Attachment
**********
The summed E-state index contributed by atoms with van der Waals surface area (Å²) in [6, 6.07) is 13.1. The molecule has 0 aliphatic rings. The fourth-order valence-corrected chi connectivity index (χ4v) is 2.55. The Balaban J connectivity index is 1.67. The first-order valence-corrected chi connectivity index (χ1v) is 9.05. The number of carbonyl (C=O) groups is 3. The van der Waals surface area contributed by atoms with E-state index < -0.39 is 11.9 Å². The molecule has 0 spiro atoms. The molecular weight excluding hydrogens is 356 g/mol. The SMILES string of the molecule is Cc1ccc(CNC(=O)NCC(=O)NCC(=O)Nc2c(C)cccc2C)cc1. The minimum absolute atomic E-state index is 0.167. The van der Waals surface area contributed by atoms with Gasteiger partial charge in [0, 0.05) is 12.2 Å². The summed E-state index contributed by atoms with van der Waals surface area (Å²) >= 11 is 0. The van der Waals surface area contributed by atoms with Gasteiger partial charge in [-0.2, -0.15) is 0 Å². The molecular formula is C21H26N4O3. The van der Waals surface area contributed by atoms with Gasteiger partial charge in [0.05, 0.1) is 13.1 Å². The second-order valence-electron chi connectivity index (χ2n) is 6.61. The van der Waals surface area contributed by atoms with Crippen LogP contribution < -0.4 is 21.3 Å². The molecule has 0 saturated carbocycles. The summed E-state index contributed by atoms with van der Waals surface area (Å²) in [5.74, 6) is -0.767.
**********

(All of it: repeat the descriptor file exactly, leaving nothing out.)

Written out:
The summed E-state index contributed by atoms with van der Waals surface area (Å²) in [6, 6.07) is 13.1. The molecule has 0 aliphatic rings. The fourth-order valence-corrected chi connectivity index (χ4v) is 2.55. The Balaban J connectivity index is 1.67. The first-order valence-corrected chi connectivity index (χ1v) is 9.05. The number of carbonyl (C=O) groups is 3. The van der Waals surface area contributed by atoms with E-state index < -0.39 is 11.9 Å². The molecule has 0 spiro atoms. The molecular weight excluding hydrogens is 356 g/mol. The SMILES string of the molecule is Cc1ccc(CNC(=O)NCC(=O)NCC(=O)Nc2c(C)cccc2C)cc1. The minimum absolute atomic E-state index is 0.167. The van der Waals surface area contributed by atoms with Gasteiger partial charge in [0, 0.05) is 12.2 Å². The summed E-state index contributed by atoms with van der Waals surface area (Å²) >= 11 is 0. The van der Waals surface area contributed by atoms with Gasteiger partial charge in [-0.2, -0.15) is 0 Å². The molecular formula is C21H26N4O3. The van der Waals surface area contributed by atoms with Gasteiger partial charge in [0.05, 0.1) is 13.1 Å². The second-order valence-electron chi connectivity index (χ2n) is 6.61. The van der Waals surface area contributed by atoms with Crippen LogP contribution < -0.4 is 21.3 Å². The molecule has 0 saturated carbocycles. The summed E-state index contributed by atoms with van der Waals surface area (Å²) in [5.74, 6) is -0.767.